Where Is Love?: Here Is a Map of Missed Connections

Theres a lot of information here.

  • There’s a lot of information here.

The question of where to go to find love is one that doesn’t plague me personally (the answer being, obviously, that I go out of my way to avoid finding love, but als, Greenwood Cemetery), but is one that definitely seems to be on many people’s minds. In the latest issue of Psychology Today, Dorothy Gambrell put together a handy map showing where across our great nation people think they see their one true love. Gambrell did this by mapping out the most common places for Missed Connections on Craigslist, because you know that it’s “love” when it’s all based on how a person looks and not what they’re really like. At least, that’s what I think love is?

But so what’s interesting about this map is how neatly each state’s most common missed connections location fits into that state’s stereotypes. I mean, what I’m saying is that stereotypes clearly work. It should, therefore, come as no great shock that the most common place for a missed connection in New York is the subway. Who doesn’t fantasize about some mysterious stranger on the G train and then immediately go home and post something on Craigslist about him? We’ve all done it, I’m sure. And it makes perfect sense that Californians see their one true love at the gym, and that Hawaiians see theirs at the beach, and that people in Nevada lock eyes across a crowded casino floor. Romantic! Some states are kind of sad though, even if not surprising. Pretty much all of middle America thinks they see their soulmate at Walmart—it is the most commonly mentioned spot in the country as a whole, and that’s not even including states that just list “superstore” as their one major place of finding love.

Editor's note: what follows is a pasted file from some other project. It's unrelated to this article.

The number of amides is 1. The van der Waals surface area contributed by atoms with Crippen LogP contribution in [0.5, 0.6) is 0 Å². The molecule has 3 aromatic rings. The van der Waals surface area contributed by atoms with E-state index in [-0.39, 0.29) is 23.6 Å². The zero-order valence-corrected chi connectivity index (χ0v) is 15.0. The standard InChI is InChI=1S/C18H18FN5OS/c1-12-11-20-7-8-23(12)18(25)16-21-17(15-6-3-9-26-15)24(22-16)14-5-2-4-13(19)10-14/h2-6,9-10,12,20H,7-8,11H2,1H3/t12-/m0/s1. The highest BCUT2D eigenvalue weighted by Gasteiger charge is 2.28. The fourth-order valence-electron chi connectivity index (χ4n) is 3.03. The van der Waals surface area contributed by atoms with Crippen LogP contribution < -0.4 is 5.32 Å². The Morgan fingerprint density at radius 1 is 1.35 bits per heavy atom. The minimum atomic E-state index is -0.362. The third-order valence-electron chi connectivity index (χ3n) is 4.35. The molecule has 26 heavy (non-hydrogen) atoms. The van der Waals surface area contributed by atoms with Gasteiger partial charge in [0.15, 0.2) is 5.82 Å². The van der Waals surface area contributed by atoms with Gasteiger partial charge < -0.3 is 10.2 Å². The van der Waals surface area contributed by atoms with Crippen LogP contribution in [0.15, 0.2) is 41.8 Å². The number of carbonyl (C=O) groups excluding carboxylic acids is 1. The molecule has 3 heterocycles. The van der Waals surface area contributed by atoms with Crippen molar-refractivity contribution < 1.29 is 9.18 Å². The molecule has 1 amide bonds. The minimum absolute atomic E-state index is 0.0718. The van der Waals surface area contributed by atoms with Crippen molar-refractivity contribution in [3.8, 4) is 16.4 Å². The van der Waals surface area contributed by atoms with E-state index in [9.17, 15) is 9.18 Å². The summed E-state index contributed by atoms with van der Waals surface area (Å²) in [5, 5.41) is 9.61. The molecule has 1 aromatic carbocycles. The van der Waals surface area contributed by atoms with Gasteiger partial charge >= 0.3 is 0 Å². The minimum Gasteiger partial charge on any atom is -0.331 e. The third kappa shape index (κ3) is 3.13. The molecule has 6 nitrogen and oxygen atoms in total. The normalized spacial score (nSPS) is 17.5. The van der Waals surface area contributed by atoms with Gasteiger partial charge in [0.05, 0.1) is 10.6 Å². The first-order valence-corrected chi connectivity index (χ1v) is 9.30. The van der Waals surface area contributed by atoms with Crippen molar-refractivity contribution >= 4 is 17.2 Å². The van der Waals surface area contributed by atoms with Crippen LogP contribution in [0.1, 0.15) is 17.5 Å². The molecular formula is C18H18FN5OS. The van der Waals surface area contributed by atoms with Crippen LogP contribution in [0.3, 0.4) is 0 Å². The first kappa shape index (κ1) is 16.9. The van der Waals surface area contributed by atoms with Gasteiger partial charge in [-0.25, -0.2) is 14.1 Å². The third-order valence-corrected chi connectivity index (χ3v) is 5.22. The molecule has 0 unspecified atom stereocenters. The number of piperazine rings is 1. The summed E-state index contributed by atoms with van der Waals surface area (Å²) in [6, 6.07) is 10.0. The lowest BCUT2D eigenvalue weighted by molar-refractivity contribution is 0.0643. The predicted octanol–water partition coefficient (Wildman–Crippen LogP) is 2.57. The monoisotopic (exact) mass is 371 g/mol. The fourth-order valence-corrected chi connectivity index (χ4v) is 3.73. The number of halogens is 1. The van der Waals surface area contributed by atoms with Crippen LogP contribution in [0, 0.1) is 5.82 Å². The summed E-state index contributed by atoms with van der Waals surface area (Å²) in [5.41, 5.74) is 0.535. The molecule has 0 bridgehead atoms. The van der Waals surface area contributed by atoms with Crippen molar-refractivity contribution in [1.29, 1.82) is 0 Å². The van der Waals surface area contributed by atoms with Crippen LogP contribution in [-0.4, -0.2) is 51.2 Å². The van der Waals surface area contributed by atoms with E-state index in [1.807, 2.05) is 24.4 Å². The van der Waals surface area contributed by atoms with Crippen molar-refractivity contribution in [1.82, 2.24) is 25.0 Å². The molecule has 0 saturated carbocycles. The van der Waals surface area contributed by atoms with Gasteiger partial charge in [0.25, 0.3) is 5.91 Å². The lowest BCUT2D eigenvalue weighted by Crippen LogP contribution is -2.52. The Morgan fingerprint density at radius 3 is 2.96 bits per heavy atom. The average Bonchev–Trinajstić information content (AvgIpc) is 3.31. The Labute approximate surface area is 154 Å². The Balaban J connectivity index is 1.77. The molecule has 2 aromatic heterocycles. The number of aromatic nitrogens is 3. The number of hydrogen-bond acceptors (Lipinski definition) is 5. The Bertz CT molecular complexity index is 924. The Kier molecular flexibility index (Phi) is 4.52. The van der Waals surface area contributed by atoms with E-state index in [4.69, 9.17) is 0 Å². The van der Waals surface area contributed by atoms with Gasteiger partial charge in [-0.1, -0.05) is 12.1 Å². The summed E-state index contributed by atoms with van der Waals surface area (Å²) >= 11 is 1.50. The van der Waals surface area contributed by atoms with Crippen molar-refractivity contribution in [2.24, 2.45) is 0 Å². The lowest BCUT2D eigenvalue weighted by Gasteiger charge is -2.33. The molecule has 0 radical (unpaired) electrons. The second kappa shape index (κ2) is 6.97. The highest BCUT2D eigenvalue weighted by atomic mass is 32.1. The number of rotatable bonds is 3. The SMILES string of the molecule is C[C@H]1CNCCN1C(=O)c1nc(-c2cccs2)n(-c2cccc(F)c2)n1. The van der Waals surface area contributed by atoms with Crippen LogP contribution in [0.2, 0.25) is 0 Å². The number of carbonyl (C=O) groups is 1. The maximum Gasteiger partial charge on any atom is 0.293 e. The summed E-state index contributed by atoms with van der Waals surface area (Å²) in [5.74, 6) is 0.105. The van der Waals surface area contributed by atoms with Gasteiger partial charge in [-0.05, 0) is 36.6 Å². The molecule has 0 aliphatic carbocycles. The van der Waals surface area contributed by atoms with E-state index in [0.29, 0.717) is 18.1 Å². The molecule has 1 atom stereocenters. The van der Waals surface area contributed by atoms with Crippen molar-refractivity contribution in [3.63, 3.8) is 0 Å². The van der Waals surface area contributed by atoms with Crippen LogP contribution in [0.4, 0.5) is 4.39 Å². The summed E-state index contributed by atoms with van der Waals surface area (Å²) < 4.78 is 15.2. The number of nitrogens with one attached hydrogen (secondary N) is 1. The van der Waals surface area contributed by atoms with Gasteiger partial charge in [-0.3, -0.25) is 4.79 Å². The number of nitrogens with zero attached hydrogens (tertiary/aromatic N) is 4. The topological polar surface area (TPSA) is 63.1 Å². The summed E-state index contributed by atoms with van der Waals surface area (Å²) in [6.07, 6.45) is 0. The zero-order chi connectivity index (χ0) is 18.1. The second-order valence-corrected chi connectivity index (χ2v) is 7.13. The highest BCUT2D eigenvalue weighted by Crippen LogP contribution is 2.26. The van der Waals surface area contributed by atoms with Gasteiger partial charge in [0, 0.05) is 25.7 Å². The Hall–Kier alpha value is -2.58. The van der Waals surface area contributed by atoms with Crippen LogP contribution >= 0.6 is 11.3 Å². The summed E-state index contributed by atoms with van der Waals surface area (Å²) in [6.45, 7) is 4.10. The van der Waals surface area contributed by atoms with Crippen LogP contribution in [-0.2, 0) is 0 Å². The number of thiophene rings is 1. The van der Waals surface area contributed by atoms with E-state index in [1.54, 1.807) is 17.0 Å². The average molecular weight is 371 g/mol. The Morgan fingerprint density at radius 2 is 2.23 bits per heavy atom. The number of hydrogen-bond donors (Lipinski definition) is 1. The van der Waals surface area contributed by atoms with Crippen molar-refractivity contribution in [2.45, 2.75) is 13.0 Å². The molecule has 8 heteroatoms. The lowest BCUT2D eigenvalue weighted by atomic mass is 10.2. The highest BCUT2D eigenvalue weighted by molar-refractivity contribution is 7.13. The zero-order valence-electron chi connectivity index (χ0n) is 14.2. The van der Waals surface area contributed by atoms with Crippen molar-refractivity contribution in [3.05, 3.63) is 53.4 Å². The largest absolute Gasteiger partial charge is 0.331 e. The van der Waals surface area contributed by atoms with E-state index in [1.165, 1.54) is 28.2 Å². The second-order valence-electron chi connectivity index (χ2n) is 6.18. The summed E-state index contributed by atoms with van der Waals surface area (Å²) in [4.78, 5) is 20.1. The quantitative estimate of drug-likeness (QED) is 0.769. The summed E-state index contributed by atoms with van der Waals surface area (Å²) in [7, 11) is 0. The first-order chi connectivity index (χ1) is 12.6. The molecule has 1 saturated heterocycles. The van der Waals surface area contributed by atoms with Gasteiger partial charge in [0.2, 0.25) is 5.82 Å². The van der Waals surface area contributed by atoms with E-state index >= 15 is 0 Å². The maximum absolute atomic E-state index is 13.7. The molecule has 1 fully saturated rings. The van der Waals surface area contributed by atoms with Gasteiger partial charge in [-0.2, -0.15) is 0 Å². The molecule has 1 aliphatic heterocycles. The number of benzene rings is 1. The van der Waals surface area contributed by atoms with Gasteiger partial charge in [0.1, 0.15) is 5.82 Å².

But perhaps the most puzzling place for missed connections is Indiana, where the most commonly posted site for seeing a mysteriously compelling stranger is “at home.” What does this mean? Are Indianans finding themselves coming out of their bathrooms, only to spot someone across the living room, someone they’ve never seen before, someone they can’t help but want to see again, and then rushing off to their computers to post something on Craigslist? Or is this about an average Indiana resident strolling down a quiet street at night, peering into windows, looking for that one person who can set the world on fire? I don’t really know. I’m not sure I want to. What I’ve learned today is that Indiana is a strange, strange place.

Follow Kristin Iversen on twitter @kmiversen


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